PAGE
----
• Cecilia Lee

Cecilia's Favourite Comic Page: Into the Rabbit Hole

David Small's Stitches (2009), p. 62




My favourite comic page is from David Small’s Stitches. Small shares his traumatic childhood experiences of witnessing his parents’ separation, being diagnosed with cancer, recovering from his post-surgery pain, and learning to channel his emotions through art. The story draws many references from Alice in the Wonderland. Small recalls that he wanted to have Alice’s blonde hair as he believed it was what gave her the magical ability to travel to another world.


On one occasion he ran away from the other kids to roleplay as Alice with a yellow towel. He shut himself behind closed doors and stared at a piece of drawing paper on the floor, imagining that he slowly “dived” into the paper and entered to another realm. What I love about this page is the white space that can be interpreted as the realm Small is entering, but also as the comic itself. Because of the black-and-white colour scheme, the drawing paper blends in with the comic page. By blurring the lines between Small’s fantasy and our reality, this sequence invites us to dive into the “rabbit hole” with Small.


The sequence foreshadows Small’s revelation that he can express himself through drawing and sketching. To him, art is the Wonderland. Many of us may see comics as an escape as well. This comic emphasizes the concept of a “voice”, as the readers witness Small losing his voice due to the removal of his vocal cords, and being ignored by his parents. But they also see Small finding his voice through art. “Art became my home. Not only did it give me back my voice, but art has given me everything I have wanted or needed since,” he says (p.302) In the same sense, comics “give voice to the voiceless.” With texts and graphics, the visual stimulation from comics are able to present intricate experiences that readers can rarely find themselves in. Readers can escape to a different life by reading the texts, the images, and even the gutters (roll credits!) of a comic. It is a rabbit hole entrance to someone’s life story, imagination, nightmare, or dream.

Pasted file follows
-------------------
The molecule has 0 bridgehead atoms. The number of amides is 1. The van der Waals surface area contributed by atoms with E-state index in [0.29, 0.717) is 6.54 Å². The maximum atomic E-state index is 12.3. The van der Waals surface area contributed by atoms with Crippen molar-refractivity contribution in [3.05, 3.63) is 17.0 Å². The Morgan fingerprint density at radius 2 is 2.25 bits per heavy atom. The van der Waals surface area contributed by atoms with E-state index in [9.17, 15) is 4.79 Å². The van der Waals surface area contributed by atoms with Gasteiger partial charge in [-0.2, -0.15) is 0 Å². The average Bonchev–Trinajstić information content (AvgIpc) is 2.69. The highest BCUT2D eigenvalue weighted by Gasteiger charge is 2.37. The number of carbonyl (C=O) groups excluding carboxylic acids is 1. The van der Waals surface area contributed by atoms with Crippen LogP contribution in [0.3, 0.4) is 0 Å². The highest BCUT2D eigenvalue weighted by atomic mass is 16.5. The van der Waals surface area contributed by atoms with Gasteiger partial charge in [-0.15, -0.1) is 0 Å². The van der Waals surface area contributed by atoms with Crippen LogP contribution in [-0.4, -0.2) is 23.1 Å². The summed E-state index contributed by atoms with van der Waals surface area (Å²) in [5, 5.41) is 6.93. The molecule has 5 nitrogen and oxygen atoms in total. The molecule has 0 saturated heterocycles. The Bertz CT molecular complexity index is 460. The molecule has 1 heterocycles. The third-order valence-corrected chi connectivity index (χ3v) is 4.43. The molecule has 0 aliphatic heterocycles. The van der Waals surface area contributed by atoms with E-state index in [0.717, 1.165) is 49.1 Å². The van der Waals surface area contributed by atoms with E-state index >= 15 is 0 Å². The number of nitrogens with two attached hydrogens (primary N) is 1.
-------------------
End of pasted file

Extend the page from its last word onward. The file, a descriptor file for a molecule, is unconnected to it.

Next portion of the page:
When my fellow comics enthusiasts were discussing about their favourite comic pages, nothing came up to my mind. Unlike most of my friends on this website, I did not grow up reading comics or have any favourites in general. Rachel Davis, another writer, suggested to me that I think of a page that “communicated a message or feeling very effectively.” The emphasis on “communicate” reminded me of Stitches, and its message that each comic page has a voice! Maybe I was not listening carefully, or maybe I have not yet encountered any pages that are “loud” enough. Until I do, I will keep digging deeper into the rabbit role…


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